Our first reading for the course is Edward Bellamy’s 1888 novel Looking Backward, 2000-1887.
I have also assigned two sections from Phillip Wegner’s 2002 book Imaginary Communities: Utopia, the Nation, and the Spatial Histories of Modernity. The first Wegner reading discusses utopia and modernity in general terms, looking at utopia as a genre of imagined spaces that encourages readers to look critically at the present. The second section discusses Looking Backward –– which Wegner calls “the single most influential narrative utopia of the nineteenth century” –– in detail and elaborates its historical context.
For those of you who have been brave enough to offer to blog in this first week, I want to offer a little bit of guidance, or at least some ideas you can jump off from.
I suggest that you draw specific passages from the Bellamy (and from Wegner or any other critical or theoretical text that interests you) and explore a particular theme or idea that connects in some way to your research interests. Here are some of the key themes that strike me as interesting places to begin thinking about Bellamy’s novel.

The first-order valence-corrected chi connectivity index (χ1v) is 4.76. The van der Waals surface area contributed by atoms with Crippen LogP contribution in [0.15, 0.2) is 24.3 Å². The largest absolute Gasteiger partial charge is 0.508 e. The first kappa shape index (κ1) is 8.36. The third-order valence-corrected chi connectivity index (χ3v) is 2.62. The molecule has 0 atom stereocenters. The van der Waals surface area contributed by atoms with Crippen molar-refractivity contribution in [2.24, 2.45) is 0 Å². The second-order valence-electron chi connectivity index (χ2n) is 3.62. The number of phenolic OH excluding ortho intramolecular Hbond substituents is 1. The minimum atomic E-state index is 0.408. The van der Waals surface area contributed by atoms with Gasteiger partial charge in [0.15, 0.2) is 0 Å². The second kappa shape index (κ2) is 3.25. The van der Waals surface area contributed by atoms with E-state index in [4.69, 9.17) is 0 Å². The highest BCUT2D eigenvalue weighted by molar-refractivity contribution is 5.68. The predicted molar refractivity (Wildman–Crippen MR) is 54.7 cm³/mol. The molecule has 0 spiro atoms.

- Utopia (in its various forms)
- Modernity (in the context of turn-of-the-century America or perhaps more broadly)
- Technology and the idea of techno-scientific progress
- Socialism, liberalism, and the idea of political progress
- US nationalism and its relationship to the rest of the globe
- Communication and media
- Labor and consumption
- Gender and sexuality
- Race and ethnicity (is it conspicuous by its absence?)
- Art and literature
If you’re unfamiliar with WordPress, just make sure you are logged in and then click here to make your blog post. Under “categories” in the right-hand sidebar of the “add new post” page, please check the box for the week in which you are posting (week 2 for now). You should also feel free to add tags that describe the subject matter of your post.
If you’re going to be posting at your own blog, please make a short post at this blog with a link to your entry when you have completed it.